Reluctantly, Li attended a Family Skills session about getting children to listen and follow instructions. One of the main points was “helping children prepare for changes.” At first, the caregivers did not understand, but after some explanation, they started to talk loudly about what they did at home, which was to tell their children/grandchildren to do something right away even if they were interrupting them. This always led to the children crying loudly. Each caregiver shared one of his/her own examples and resolved to change. At the end of the session, Li said, “This advice is reasonable.”

Since Li’s second daughter, Xinxin, who is now 10 months old, was born, she has not played mahjong at all and often goes to the Center to listen to family sessions and participate in parent-child activities and seek advice. She has said many times regretfully, “If the OneSky Family Skills Program had been established earlier I would have taken care of my oldest daughter much better.”

I have the same regrets about how I raised my older son Xuanxuan, whom I forced to attend summer classes, which didn’t help his grades but did make him unhappy and led to his venting his dissatisfaction by throwing things. But like Li, I am determined to do better and I’m grateful for my job and determined to make great efforts to give left-behind children in the countryside a childhood that enables them to feel the warmth of a mother and promotes their cognitive, physical and social-emotional development.

One on one time.
One on one time.
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Kaikai and his grandfather share a moment.
Kaikai and his grandfather share a moment.

Kaikai’s grandfather, Zhigang, was doing the best he could, but his own health was deteriorating under the pressure of taking care of his wife, who is bedridden, his father, who is over 80, and his grandson. Read on to find out how we help left-behind children like Kaikai, who live in China’s rural village, thanks to supporters like you!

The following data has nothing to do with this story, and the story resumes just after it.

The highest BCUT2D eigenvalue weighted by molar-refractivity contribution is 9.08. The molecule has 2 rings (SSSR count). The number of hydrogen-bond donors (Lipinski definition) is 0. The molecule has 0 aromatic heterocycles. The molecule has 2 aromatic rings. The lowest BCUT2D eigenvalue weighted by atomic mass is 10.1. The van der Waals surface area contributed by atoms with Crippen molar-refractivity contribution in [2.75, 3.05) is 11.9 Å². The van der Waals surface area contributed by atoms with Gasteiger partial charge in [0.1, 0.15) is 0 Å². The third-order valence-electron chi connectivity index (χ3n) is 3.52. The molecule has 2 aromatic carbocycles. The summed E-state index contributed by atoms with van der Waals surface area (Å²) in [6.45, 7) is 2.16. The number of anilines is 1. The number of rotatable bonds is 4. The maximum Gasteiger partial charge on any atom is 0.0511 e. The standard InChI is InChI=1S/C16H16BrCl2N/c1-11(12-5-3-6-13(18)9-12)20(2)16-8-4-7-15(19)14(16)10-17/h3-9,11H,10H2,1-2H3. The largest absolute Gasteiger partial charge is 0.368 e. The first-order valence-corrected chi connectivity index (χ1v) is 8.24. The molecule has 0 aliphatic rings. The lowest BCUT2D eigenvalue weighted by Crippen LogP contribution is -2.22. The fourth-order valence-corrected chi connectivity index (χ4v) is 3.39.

For eleven months after his birth, Kaikai’s mom had been at home to help, but in order to lessen the family’s financial burdens she, like Kaikai’s dad before her, left the village to find work leaving the household in her 57-year-old father’s hands.

Living in a household with three aging family members, Kaikai gradually became very shy and afraid of strangers and seldom communicated or interacted with others. Zhigang thought Kaikai might also have physical problems because he kept his mouth open most of the time and drooled excessively. Though his grandfather was anxious and distressed about his grandson’s development, he felt helpless about his ability to provide the kind of care Kaikai needed.

Happily, help was available at OneSky’s Family Center where trained Family Mentors provide parenting skills training, including on-site demonstrations, for overwhelmed caregivers like Kaikai’s grandfather. At the Center, OneSky’s trained mentors assessed Kaikai thoroughly and determined that despite his grandfather’s fears, his physical and cognitive development was good, though his language development was slow.

OneSky’s family mentors urged Zhigang to take Kaikai outdoors more and to bring him to the Family Center more often so they could help him come up with caregiver-child activities to promote his grandson’s healthy development. They also encouraged him to talk more to Kaikai at home, advice he dutifully followed. For example, when Zhigang did housework, he started telling Kaikai what he was doing and asking him to help when he could safely do so. Now that he was living in a less-silent household, Kaikai started understanding and remembering more vocabulary easily.

OneSky’s family mentor Zhenzhen also assured Kaikai’s grandfather that his excessive drooling did not stem from a physical deformity telling him, “Please do not worry. You will see improvement after some training exercises.”  When Zhenzhen  and her colleague visited the family at home, they designed a “boat blowing” game for Kaikai. They put some water in a basin and then placed a paper boat in it. The mentors demonstrated the game first and then asked the grandfather to guide Kaikai to blow the boat around the basin. Kaikai loved the game and in the process learned to use his lungs more effectively. At the end of the home visit, the family mentors suggested similar games like blowing bubbles, whistling, and blowing up balloons. The mentors’ advice and practical suggestions enhanced Zhigang’s confidence that he could provide the care his grandson needs.

Thanks to the united efforts of OneSky-trained family mentors and his grandfather, Kaikai, who is now 18 months old, has become livelier and even takes the initiative to smile and say hello to each of his teachers. Now, no matter how busy and discouraged he is, Zhigang makes the time to bring Kaikai to the OneSky Family Center regularly where he knows that, despite the challenges of caring for his grandson while also caring for his wife and father, he will always find help.

 

Stay tuned for further reports from the field!

Getting the help they need...
Getting the help they need...